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Analyses of USPS show most uncounted mail-in ballots arrived late

Texas Tribune and NPR conducted their own analyses of mail-in voting after the presidential primaries. Very few ballots went uncounted, but most of those were late.

AUSTIN, Texas — According to U.S. Postmaster General Louis DeJoy, the United States Postal Service (USPS) handles about 430 million pieces of mail every day. He called 150-160 million ballots sent through the mail over the course of the week "a very small amount."

In front of the Senate Committee on Homeland Security and Governmental Affairs on Friday, DeJoy answered questions in regard to widespread reporting of reducing sorting machines and reallocating machine resources across the country ahead of the election. In response to those complaints, DeJoy announced this week no more changes would take place until after Nov. 3, Election Day.

However, when pressed by Sen. Gary Peters (D-Michigan), DeJoy said he would not bring back the sorting machines that had already been removed.

"There is no intention to do that, they're not needed, sir," DeJoy said.

According to analyses conducted by The Texas Tribune and NPR, more than a handful of ballots did not get counted in the 2020 presidential primaries. NPR's analysis in mid-July did not find Texas to be one of the top states for rejected ballots due to late arrival.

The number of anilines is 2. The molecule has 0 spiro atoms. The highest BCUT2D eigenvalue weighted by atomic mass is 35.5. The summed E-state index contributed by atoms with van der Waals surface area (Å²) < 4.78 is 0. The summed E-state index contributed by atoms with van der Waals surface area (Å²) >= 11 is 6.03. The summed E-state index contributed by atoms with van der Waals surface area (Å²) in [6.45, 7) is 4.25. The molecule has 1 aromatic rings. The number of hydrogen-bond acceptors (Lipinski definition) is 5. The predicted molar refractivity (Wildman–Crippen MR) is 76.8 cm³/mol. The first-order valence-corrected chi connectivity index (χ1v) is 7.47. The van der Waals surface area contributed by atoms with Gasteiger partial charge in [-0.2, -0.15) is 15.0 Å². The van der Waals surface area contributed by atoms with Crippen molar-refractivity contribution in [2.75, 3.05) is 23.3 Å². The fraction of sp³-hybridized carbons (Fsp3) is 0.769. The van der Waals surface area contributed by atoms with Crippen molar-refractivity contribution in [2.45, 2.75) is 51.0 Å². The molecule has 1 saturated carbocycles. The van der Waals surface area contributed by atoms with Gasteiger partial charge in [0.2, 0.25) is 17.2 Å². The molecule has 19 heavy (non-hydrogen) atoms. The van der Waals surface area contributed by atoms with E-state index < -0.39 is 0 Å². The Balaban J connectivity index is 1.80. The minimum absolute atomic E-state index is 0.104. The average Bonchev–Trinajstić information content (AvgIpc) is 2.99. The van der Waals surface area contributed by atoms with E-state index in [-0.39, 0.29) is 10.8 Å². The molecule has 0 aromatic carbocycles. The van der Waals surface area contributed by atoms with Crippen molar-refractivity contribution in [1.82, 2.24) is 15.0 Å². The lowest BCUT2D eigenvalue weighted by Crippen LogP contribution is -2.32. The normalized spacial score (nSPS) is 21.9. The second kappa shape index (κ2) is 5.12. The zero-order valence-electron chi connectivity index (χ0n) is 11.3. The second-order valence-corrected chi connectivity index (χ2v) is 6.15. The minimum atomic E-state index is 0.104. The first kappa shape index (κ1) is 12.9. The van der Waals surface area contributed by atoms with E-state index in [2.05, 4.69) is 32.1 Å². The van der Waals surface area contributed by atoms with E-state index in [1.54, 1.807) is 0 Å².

However, the Tribune's analysis found "almost 99% of the more than 199,000 votes cast by mail-in ballot during the July election were counted." Most of the ballots that went uncounted were because they arrived late.

Last month, USPS sent a letter to Secretaries of State across the country, including Texas, warning that if voters wait until the last minute to mail in their vote based on state guidelines, their vote likely would not count. Since that time, USPS has been advising voters who plan to mail in their ballot to request it at least 15 days ahead of time – that way it gives election officials just enough time to send it, for voters to fill it out and return it, and it accounts for the delivery time meeting postal service standards.

In his testimony Friday, DeJoy said he had voted by mail for years and wants more U.S. voters to be able to do so.

"I think the American public should be able to vote by mail and the postal service will support," DeJoy said.

In response to the removal of the sorting machines, DeJoy directed the senators to mailing data.

"We deliver 433 million pieces of mail a day," DeJoy said. "150 million ballots, 160 million ballots over the course of a week is a very small amount, adequate capacity (to handle it). Plus, mail volume is down, as you said, 13%, 14% this year."

DeJoy said in his statement that because the demand for the mail has decreased, so do the machines.

"Since 2016, overall letter mail volume has dropped by 29% and overall flat mail volume has dropped by 32%," DeJoy said.  "Accordingly, letter sorting equipment during the same period was reduced by 27% and flat sorting equipment was reduced by 25%.  This includes the  removal of over 1,000 machines."

USPS recommends people mail in their ballots no later than seven days before Election Day to ensure they arrive on time and get counted.


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